working on goods or materials that have been moved in or
produced for commerce by any person;” and (2) “whose annual
gross volume of sales made or business done is not less than
$500,000.” 29 U.S.C. § 203(s)(1)(A)(i)-(ii).
“It has been
firmly established that the phrase ‘engaged in commerce’
within the meaning of the FLSA is to be given a broad, liberal
construction.” DeMaria v. Ryan P. Relocator Co., 512 F. Supp.
2d 1249, 1257 (S.D. Fla. 2007)(citing Brennan v. Wilson Bldg.,
Inc., 478 F.2d 1090, 1093 (5th Cir. 1973)).
Maldonado served the Callahan Defendants with discovery
aimed at ascertaining FLSA coverage.
(Doc. ## 98-1, 98-2).
Among other requests, Maldonado requested that Defendants
“[a]dmit that Respondent grossed more than $500,000 in gross
receipts or business done” in 2009-2011. (Doc. # 98-1 at 8-9).
performance of his work, Claimant regularly handled goods and
materials that originated outside the State of Florida.” (Id.
The Callahan Defendants did not respond to the discovery
requests. Maldonado filed a Motion requesting sanctions based
on the Callahan Defendants’ failure to respond to discovery.
(Doc. # 85). In an Order dated November 7, 2017, the Court
granted the Motion for Sanctions and held that Maldonado’s
requests for admissions are deemed admitted.
(Doc. # 96).
Through the Requests for Admissions, which have been deemed
response to the Motion for Summary Judgment, Defendants did
not raise any arguments aimed at defeating enterprise coverage
under the FLSA.
Thus, the Motion for Summary Judgment is
granted to the extent that the Court finds that Callahan
Defendants are an enterprise subject to the coverage of the
Employee vs. Independent Contractor Status
The FLSA’s overtime provisions apply to employees, but
not independent contractors. Perdomo v. Ask 4 Realty & Mgmt,
Inc., 298 F. App’x 820, 821 (11th Cir. 2008). “A determination
of employment status under the FLSA . . . is a question of
employee, instead of an independent contractor, courts apply
the “economic realities” test.
Scantland v. Jeffry Knight,
Inc., 721 F.3d 1308, 1311-12 (11th Cir. 2013).
requires the Court to “look past the labels the parties apply
to their relationship, and to examine both whether Plaintiff’s
relationship to Defendant is that of a traditional employee
and to what extent Plaintiff is economically dependent upon
Defendants.” Castro v. Sevilla Props., LLC, No. 13-cv-22466,
2013 U.S. Dist. LEXIS 181210, at *6 (S.D. Fla. Dec. 30, 2013).
In the Eleventh Circuit, courts consider the following
factors in determining an individual’s employment status:
the nature and degree of the alleged
employer’s control as to the manner in which
the work is to be performed;
the alleged employee’s opportunity for profit
or loss depending upon his managerial skill;
the alleged employee’s investment in equipment
or materials required for his task, or his
employment of workers;
whether the service rendered requires a
the degree of permanency and duration of the
working relationship; and
the extent to which the service rendered is an
integral part of the alleged employer’s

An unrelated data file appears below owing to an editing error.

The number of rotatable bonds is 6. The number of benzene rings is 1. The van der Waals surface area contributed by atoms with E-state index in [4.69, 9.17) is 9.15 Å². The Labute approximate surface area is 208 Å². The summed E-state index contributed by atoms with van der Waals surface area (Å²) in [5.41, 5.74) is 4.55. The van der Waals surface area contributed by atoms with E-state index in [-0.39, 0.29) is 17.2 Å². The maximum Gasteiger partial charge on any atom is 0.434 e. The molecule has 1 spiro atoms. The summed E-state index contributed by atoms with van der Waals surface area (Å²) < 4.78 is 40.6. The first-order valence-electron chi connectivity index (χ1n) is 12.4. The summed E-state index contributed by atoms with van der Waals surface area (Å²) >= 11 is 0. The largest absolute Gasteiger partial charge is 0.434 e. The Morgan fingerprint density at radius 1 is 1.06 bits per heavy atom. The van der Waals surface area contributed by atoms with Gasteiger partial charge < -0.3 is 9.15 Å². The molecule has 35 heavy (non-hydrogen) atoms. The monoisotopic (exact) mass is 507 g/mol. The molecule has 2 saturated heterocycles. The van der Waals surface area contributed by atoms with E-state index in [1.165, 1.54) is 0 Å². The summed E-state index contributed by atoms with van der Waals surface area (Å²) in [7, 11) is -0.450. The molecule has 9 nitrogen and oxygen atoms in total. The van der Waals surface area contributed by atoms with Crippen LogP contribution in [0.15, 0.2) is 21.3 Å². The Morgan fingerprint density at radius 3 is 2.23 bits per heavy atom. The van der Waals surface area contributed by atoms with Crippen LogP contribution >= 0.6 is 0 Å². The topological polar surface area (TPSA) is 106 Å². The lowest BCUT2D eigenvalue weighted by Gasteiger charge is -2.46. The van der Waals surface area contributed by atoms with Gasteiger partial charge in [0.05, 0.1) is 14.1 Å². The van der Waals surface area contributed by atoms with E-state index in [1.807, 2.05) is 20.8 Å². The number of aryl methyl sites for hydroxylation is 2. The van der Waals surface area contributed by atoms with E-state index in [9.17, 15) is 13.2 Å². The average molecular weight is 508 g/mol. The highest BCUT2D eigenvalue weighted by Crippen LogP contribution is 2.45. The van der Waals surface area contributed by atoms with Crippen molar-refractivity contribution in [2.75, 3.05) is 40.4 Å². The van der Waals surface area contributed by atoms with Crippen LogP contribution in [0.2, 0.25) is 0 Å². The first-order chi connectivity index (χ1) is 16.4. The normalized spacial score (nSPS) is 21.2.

Scantland, 721 F.3d at 1312.
No one factor is outcome
determinative, nor is the list exhaustive. Id. “Ultimately, in
considering economic dependence, the court focuses on whether
an individual is ‘in business for himself’ or is ‘dependent
upon finding employment in the business of others.’” Id.
(citing Mednick v. Albert Enters., Inc., 508 F.2d 297, 301-02
(5th Cir. 1975)).
The Court recognizes that the determination of whether an
individual is an employee or an independent contractor is a
Nevertheless, genuine issues of material fact
preclude a ruling on this threshold issue.
Nature and Degree of Control
“The economic reality inquiry requires [the Court] to
examine the nature and degree of the alleged employer’s
control, not why the alleged employer exercised such control.”
Scantland, 721 F.3d at 1316.
The Eleventh Circuit has found
the following factors, among others, relevant to the control
inquiry: “whether the alleged employer (1) had the power to
hire and fire the employee, (2) supervised and controlled
employee work schedules and conditions of employment, (3)
determined the rate and method of payment, and (4) maintained
employment records.” Villarreal v. Woodham, 113 F.3d 202, 205
(11th Cir. 1997).
It is undisputed that Callahan hired the drivers, but it
appears the individual drivers had the authority to hire the
Maldonado seeks overtime payments for his
time as both a driver and as a helper. It is not clear whether
the helpers were paid or otherwise employed by Defendants at
all. And, while Maldonado claims that Callahan had the power
to discipline and terminate drivers and helpers, Callahan
characterizes his role differently.
Callahan also claims the
drivers “had no requirements to work any specific number of
dictated.” (Callahan Aff. Doc. # 99-1 at ¶ 19).
recounts the situation differently by asserting that Callahan
controlled every aspect of the delivery schedule.
also a dispute regarding the amount paid for deliveries.
Solis v. A+ Nursetemps, Inc., No. 5:07-cv-182, 2013 U.S. Dist.
LEXIS 49595 at *18 (M.D. Fla. Apr. 5, 2013), the court
observed that “[i]n an independent contractor relationship,
the independent contractor normally has at least an equal say
in the rate to be charged for particular work by bidding on
the job or by posting or advertising standard rates for the